snowmencameoBW-004 Our website name “Snowmen at the Gates” refers to the legendary snowmen “standing guard” in a blizzard, on February 8, 1690, outside the open north gate of the sturdy stockade fence that was built to protect the little village of Schenectady. Although messages had been received from the larger outpost at Albany warning that a war party was on the way that evening, the appointed sentries apparently decided to leave their posts to have a tankard or two at the nearby Douwe Aukes tavern. That dereliction of duty allowed a band of 114 French soldiers and 96 Sault and Algonquin Indians to enter the stockade, burn down the village, and massacre, kidnap, or scare away its residents.

casinotownlogo We who watched every element of our cheerleading City and County government [along with the Gazette] cave in to every demand of the Casino Gang (with only Mr. Riggi and Ms. Porterfield in opposition on the City Council), and ignore all warnings and research concerning the likely negative effects of a casino and ways to mitigate them, do not believe the lessons have been learned from the 1690 Massacre. Our Mayor, Metroplex Chair, and County Legislature prefer to have harmless, voiceless and blind Snowmen sitting on our boards and councils, turning over the keys of the City and the decision-making machinery to the Casino Gang.

Perhaps we shouldn’t have expected the folks from Chicago’s Rush Street Gaming to recall the date of the Schenectady Massacre. But, didn’t anybody at City Hall or Metroplex Central see that date and point out the public relations problems it entails? Or, is this a new notion of civic honesty about the casino and its impact on Schenectady?

Last year, I left a comment much like the following paragraph at the Gazette website concerning an editorial about review of future Casino requests:

Our leaders and servants at City Hall need to be watchdogs protecting the public, not cheerleaders repeating the casino’s claims, or weaponless and mute Snowmen guarding the gates of our City, like on the night of the 1690 Massacre. Our leaders must take their time, use common sense, ask probing questions, and require full submissions about the factual basis of an Applicants’ claims, and deadline assertions, especially on projects as big and important as Mohawk Harbor and its Casino.

And, they must actually listen to the warnings and suggestions of community members who want what is best for our City, not simply the best for their financial and political futures.

Will the City, County and business leaders who are taking so much credit for bringing Rivers Casino to Schenectady, and did virtually nothing to mitigate or prevent its likely negative effects, melt like snowmen under the spotlight and heated questions that they can expect when things start to go wrong? Or, will they take responsibility, come up with meaningful solutions, and ensure that we are much more than a company town (a Casino Town)?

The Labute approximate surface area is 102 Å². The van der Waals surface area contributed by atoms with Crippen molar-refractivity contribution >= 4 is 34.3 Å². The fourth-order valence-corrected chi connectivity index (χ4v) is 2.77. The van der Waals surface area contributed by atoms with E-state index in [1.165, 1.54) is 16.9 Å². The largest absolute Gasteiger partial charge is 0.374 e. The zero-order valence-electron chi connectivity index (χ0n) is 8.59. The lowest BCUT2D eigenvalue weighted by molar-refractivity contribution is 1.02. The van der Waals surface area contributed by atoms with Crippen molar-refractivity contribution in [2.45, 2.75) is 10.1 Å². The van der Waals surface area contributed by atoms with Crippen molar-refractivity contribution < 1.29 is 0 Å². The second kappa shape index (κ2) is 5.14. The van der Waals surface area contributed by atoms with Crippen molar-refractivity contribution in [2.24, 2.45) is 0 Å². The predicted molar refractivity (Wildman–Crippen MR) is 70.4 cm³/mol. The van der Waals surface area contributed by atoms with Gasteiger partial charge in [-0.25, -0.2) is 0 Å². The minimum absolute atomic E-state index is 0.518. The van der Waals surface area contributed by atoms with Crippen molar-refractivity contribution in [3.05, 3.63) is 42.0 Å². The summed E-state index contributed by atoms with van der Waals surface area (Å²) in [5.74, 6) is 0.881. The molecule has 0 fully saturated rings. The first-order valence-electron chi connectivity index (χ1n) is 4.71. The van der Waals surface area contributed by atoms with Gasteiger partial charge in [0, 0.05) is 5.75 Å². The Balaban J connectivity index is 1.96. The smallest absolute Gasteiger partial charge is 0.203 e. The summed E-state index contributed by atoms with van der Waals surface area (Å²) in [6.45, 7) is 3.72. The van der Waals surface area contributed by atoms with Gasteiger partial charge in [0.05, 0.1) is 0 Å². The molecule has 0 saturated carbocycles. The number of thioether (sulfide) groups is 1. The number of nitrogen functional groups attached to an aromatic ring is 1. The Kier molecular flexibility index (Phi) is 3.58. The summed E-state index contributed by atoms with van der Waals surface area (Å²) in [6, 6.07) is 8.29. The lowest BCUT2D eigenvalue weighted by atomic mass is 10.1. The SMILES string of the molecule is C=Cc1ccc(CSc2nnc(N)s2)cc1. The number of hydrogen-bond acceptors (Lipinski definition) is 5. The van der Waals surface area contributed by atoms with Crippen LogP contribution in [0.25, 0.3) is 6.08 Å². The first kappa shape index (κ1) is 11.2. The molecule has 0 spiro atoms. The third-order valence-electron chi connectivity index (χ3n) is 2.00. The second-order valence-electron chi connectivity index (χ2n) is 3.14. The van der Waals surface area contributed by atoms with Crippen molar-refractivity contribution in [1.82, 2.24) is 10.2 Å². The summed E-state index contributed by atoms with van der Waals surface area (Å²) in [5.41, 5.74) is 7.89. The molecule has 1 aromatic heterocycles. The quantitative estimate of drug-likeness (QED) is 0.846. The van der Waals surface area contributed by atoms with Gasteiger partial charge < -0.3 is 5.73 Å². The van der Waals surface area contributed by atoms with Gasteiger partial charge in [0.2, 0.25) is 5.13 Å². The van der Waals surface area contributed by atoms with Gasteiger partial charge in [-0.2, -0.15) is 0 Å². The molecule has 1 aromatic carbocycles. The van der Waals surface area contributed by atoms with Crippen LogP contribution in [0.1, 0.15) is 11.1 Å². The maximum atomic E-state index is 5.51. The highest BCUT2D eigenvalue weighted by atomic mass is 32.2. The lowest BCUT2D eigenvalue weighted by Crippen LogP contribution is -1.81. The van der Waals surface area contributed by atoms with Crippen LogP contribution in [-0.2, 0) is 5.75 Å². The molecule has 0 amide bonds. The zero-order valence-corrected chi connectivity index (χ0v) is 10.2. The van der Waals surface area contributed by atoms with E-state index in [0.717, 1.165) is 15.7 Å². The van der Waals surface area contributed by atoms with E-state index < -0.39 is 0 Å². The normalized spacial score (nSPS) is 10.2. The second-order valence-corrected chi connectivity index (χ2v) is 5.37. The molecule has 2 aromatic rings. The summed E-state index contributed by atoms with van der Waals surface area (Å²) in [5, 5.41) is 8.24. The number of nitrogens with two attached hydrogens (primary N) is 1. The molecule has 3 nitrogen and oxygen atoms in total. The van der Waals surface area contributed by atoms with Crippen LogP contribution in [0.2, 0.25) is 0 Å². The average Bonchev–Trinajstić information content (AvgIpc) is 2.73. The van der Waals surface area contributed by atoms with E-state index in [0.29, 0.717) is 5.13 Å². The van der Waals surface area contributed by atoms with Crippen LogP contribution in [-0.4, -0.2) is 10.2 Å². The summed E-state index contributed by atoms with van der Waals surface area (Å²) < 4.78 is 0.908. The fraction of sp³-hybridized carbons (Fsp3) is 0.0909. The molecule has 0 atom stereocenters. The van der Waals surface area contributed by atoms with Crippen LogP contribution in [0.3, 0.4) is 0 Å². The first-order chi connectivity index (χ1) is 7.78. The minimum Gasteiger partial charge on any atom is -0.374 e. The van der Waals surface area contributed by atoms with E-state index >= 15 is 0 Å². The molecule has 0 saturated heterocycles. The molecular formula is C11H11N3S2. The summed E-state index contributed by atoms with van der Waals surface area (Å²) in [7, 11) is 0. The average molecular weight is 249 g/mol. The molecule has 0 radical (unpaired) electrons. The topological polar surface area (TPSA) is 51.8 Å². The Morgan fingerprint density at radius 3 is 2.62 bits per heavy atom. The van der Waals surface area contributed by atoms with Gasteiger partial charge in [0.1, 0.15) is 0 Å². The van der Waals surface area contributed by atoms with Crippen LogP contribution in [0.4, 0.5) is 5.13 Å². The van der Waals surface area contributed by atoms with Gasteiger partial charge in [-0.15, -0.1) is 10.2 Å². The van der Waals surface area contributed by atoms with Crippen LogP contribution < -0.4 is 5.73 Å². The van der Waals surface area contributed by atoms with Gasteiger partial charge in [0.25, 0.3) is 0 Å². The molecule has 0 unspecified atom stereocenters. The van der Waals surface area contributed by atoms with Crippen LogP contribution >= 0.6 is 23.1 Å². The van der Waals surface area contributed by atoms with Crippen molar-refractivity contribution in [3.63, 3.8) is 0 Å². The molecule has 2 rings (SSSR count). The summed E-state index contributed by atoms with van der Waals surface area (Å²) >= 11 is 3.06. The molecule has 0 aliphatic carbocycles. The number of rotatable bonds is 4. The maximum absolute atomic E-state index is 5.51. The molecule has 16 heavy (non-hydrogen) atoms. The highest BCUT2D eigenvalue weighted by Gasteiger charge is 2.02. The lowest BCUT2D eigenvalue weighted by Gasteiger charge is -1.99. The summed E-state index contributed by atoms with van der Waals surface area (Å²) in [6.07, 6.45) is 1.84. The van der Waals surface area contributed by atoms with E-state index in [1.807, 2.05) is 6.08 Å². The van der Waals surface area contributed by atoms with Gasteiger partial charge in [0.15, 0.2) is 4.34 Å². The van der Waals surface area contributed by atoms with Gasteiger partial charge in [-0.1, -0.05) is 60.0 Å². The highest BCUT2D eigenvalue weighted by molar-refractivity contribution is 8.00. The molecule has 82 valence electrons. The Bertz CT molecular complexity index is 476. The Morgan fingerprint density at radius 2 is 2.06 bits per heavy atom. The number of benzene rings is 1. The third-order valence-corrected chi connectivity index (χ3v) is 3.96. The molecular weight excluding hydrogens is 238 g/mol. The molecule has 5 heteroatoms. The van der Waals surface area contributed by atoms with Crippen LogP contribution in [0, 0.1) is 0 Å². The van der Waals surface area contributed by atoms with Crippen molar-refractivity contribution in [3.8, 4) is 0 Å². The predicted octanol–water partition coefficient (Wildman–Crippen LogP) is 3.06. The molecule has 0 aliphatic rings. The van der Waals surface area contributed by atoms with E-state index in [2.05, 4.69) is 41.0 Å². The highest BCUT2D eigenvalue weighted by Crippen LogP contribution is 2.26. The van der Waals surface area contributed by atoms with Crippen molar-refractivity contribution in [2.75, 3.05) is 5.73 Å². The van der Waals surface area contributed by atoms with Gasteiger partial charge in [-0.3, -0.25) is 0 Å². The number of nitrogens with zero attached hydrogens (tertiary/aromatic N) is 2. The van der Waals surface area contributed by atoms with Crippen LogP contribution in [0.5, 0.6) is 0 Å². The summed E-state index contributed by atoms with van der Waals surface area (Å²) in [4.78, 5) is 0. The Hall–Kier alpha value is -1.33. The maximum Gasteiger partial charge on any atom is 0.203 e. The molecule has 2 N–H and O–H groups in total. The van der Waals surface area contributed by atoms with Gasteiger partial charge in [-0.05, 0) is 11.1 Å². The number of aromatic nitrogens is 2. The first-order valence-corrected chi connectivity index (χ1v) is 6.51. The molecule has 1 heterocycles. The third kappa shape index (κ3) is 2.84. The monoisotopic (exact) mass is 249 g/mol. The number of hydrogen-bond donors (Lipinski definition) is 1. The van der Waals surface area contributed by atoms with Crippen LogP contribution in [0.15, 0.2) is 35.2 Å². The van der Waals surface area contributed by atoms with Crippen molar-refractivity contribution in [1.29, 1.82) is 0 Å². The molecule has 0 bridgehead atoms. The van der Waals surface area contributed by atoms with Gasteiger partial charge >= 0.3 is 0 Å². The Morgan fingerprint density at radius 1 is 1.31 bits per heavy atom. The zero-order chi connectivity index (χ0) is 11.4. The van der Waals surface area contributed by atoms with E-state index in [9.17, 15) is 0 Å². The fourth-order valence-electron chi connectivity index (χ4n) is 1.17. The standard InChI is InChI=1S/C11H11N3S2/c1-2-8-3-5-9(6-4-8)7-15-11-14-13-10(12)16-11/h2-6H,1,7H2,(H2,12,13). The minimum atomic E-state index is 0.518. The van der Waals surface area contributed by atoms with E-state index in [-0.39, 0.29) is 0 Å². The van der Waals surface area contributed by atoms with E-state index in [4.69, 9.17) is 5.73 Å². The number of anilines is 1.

Rivers Casino will open February 8, 2017

casinosignalot

The Rivers Casino at Mohawk Harbor, in Schenectady, announced today that it will open for business on February 8, 2017, a Wednesday. See Gazette article, dated Nov. 16, 2016) The Gazette tells us:

The grand opening date was revealed at an event outside the casino, which is located on the Mohawk Harbor site along Erie Boulevard. Casino executives and local leaders popped champagne and celebrated the announcement as a milestone for the region.

The most recent estimate for the opening had been for March. The del Lago Resort Casino in Tyre, Seneca County, New York, has announced a February 1, 2017 opening. (By the way, earlier this month, del Lago made a $100,000 donation to promote workforce diversity) The Tioga Downs Casino, in Nichols NY, which has expanded from its racino status, opened as a full casino on December 2, 2016; the Montreign Casino, at Monticello NY, is expected to open in March 2018.

Two thoughts after viewing the Casino today from Erie Boulevard and Front Street:

  1. img_2604 The Casino compound still looks more like the cineplex end of a 1990’s shopping mall than an international or national tourist destination. (see photo on the right) [follow-up (Jan. 19, 2017): See “casino choices in Upstate New York: who will choose Schenectady?“, which compares casino designs among the competing casinos.]
  2. As we pointed out often at this website and in submissions to the Planning Commission and City Council, Rush Street and Galesi were clearly misleading our community when they insisted that the Casino could not be seen from Erie Boulevard, because the STS Steel building was in the way. (see, e.g. our posting “phony pylon excuse“) The invisibility of the Casino and its rooftop signage from Erie was the excuse given for the demand that Rush Street be able to erect an 80′ x 39′ pylon sign structure. City Council and the Planning staff and Commission never challenged that bold claim, and changed the Zoning Code to accommodate such a monster pylon (which Rush Street has never promised not to build). If they were willing to deceive on something so easily shown to be untrue, what other misleading claims has the Casino Gang made? Revenue projections? Traffic flow?